Miami’s “Bad Boys” Nominated for ’94 Grammy
by Sara Gurgen
They won the Grammy for best 1993 Reggae album, and now Inner Circle–Miami’s world famous, hard-working “Bad Boys” of Reggae–have been nominated for the 1994 Grammy with their latest Big Beat/Atlantic release, Reggae Dancer.
“It’s doing excellent, man, everywhere in the world; and when I mean excellent, I mean excellent,” said band leader and rhythm guitarist, Roger Lewis, in a recent Miami interview during a brief respite from Inner Circle’s hectic touring schedule. “It is one of the biggest selling foreign albums in Japan. Over 300,000 albums [have sold] in Japan [as of Dec. 21]. Hundreds of thousands in Mexico. In Brazil, in Europe–very well. In America, it’s not doing too bad. I think we made it up to about 200,000 copies.”
One of the most satisfying cuts on Canadian DJ Snow’s new release, Murder Love, is a tale of his love affair with Reggae music called “Dream.” Here Snow reminisces about his days in Toronto’s Allenbury housing project, where he first became acquainted with Reggae through the friendships formed with the many Jamaicans who had moved into his area: Listen Shabba Ranks playing faintly from the speaker/I would eat mi curry chicken, that’s my favorite supper/If you think mi joke or lie, gwaan ask me mother/I would living on the island sweet, sweet Jamaica/Fish with Coco Tea down in the river/Hanging at the ghetto with me boy they call Ninja/No, but it’s only a dream.Continue reading →
Pato Banton and I are sitting atop the roof of the club where he is scheduled to perform in a few hours. Rather than conduct our interview in a stuffy tour bus or shout over the sound check taking place below, he obliges as I lead him through a cluttered storage room and up a make-shift ladder better suited for an acrobat than one of the most recognized names in Reggae. Below us, the seven members of his band, The Reggae Revolution, are tuning up and, one by one, joining in on a smoldering Dub of “Satta Amassagana.” We are watching a beautiful, and especially long, Santa Barbara sunset as the moon climbs high over the Pacific Ocean a few blocks away. He is nearing the end of an extensive three-month tour and looks forward to spending some time at home with his wife and two children, who are back in England. A few weeks away from his 33rd birthday, he seems as energetic and upful as ever.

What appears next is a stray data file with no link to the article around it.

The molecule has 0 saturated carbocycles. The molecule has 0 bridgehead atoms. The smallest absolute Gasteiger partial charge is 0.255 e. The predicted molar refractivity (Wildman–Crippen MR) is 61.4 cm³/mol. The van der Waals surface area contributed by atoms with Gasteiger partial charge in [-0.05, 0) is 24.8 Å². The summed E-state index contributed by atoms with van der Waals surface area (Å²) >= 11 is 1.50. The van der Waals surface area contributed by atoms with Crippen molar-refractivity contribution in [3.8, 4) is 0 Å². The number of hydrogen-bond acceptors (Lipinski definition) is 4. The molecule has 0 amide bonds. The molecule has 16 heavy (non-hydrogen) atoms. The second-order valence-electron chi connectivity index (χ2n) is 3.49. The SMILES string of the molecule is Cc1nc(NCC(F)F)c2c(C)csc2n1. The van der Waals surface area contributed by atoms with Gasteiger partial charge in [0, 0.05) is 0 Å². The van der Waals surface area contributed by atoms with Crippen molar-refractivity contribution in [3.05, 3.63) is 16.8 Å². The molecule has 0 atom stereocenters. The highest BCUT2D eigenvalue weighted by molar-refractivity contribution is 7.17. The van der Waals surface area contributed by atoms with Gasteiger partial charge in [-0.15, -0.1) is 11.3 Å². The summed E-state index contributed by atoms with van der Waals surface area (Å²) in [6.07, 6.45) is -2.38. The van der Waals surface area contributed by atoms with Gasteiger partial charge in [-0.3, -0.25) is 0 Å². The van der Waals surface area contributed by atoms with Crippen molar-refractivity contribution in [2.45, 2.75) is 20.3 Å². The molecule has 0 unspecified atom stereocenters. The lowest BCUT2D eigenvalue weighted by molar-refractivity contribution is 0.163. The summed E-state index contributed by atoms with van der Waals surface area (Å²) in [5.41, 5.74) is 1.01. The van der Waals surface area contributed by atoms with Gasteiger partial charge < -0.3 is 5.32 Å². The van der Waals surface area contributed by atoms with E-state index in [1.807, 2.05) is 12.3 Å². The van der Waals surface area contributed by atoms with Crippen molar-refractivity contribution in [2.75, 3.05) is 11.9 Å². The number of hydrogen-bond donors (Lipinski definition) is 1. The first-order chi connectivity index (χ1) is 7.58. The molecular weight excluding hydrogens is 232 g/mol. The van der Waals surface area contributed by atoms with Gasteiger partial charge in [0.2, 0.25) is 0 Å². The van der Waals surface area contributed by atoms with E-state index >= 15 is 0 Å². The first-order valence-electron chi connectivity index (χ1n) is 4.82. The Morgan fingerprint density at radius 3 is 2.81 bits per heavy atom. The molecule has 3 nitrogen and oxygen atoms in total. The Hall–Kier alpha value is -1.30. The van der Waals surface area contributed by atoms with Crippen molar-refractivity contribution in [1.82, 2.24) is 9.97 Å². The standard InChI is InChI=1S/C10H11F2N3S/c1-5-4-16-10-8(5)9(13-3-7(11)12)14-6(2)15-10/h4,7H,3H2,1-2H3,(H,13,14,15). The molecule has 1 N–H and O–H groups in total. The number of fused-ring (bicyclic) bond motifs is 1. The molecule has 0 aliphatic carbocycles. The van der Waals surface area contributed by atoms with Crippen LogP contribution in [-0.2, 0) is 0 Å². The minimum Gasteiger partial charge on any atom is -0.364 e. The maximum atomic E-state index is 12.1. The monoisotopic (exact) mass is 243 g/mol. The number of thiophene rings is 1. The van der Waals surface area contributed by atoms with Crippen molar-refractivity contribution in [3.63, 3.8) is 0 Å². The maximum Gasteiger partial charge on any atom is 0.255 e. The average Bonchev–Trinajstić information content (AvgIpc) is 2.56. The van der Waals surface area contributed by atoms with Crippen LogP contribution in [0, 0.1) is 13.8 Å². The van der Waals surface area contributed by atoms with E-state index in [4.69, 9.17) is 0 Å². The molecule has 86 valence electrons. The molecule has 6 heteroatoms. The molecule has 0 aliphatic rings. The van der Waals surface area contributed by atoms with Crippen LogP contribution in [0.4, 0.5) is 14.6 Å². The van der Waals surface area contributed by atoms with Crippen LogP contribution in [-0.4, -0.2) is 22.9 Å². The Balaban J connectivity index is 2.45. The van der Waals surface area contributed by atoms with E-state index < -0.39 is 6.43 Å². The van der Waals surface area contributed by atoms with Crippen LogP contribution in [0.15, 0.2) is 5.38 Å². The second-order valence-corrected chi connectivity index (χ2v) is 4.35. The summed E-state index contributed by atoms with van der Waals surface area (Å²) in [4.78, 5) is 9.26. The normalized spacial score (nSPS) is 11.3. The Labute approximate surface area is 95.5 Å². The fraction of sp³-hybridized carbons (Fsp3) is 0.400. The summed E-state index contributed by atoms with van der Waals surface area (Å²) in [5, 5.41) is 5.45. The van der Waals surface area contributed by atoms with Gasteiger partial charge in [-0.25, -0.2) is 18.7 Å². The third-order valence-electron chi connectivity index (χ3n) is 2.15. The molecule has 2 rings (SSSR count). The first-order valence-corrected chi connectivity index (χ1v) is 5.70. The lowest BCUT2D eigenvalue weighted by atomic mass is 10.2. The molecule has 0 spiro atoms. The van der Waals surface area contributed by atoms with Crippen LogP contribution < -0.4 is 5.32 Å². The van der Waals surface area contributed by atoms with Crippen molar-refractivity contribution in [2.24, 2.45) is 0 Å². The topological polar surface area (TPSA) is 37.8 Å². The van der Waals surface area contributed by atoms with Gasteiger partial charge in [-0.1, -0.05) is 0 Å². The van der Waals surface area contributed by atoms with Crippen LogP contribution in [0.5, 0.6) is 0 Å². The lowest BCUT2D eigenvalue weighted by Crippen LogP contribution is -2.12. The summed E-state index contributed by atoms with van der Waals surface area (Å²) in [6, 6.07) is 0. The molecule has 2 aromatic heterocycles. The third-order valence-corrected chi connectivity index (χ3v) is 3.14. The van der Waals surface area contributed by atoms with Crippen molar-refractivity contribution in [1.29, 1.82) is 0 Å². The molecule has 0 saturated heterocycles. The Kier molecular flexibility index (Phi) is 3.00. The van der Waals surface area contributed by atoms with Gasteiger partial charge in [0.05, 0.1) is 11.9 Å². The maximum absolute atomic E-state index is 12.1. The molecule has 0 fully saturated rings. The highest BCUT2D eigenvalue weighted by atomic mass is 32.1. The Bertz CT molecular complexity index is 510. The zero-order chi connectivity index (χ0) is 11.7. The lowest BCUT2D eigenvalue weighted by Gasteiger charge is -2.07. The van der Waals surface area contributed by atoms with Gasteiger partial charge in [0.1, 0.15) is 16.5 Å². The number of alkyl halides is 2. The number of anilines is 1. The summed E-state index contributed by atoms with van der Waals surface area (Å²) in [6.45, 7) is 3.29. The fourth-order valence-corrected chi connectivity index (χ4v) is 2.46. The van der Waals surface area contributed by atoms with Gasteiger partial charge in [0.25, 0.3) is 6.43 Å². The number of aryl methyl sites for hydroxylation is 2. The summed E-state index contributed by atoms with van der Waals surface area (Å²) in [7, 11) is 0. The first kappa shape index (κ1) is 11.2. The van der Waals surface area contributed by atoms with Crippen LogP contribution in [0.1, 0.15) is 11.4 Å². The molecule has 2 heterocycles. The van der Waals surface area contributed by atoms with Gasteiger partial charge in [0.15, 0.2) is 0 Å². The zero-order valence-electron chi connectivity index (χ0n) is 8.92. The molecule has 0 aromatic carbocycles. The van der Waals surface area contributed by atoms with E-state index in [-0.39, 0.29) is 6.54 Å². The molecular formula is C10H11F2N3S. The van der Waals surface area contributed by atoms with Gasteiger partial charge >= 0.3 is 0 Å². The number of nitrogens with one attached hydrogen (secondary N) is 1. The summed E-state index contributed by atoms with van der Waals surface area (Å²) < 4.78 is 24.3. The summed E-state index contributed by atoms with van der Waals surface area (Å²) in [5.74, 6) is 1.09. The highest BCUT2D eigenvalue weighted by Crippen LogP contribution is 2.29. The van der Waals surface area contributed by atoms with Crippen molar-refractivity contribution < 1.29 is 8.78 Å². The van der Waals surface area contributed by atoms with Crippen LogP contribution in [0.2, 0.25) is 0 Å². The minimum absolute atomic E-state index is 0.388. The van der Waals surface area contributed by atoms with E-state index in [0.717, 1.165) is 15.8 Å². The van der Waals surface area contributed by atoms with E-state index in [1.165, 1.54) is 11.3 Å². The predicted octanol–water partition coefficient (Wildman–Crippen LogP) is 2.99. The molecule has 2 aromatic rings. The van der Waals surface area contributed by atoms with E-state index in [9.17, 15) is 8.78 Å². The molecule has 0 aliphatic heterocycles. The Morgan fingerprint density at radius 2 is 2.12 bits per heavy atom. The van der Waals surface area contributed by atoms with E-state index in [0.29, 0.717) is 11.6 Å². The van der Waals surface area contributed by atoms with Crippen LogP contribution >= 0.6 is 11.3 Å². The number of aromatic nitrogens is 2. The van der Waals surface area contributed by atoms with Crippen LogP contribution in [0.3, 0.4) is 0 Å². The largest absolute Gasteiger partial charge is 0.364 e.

Energetic and upful seem to define Pato Banton. He is like a constant whirlwind of touring and recording. As we sat down to talk, he is finishing up yet another North America tour, promoting a greatest hits package called Collections for long-time label, I.R.S. Records, and anticipating the worldwide release of the video for the album’s first song, “Baby Come Back” (a duet with bredren Robin and Ali Campbell of UB40).
“In this great future, you can’t forget your past … so dry your tears I say…” (No Woman No Cry)
Bob Marley: The Legend Lives On
A Conversation with his Mother… Cedella Booker
By M. Peggy Quattro
(RR Publisher MPQ shares her 1st interview with Ms B, at her home, in 1984)
(A link to a portion of the interview audio is below!)
Walking around the grounds surrounding the great house in southwest Miami, you sense the peace and comfort Bob found there. MOTHER B, looking radiant and youthful following a loss of 60 odd pounds, cheerfully discusses her own interesting part in this lingering legend.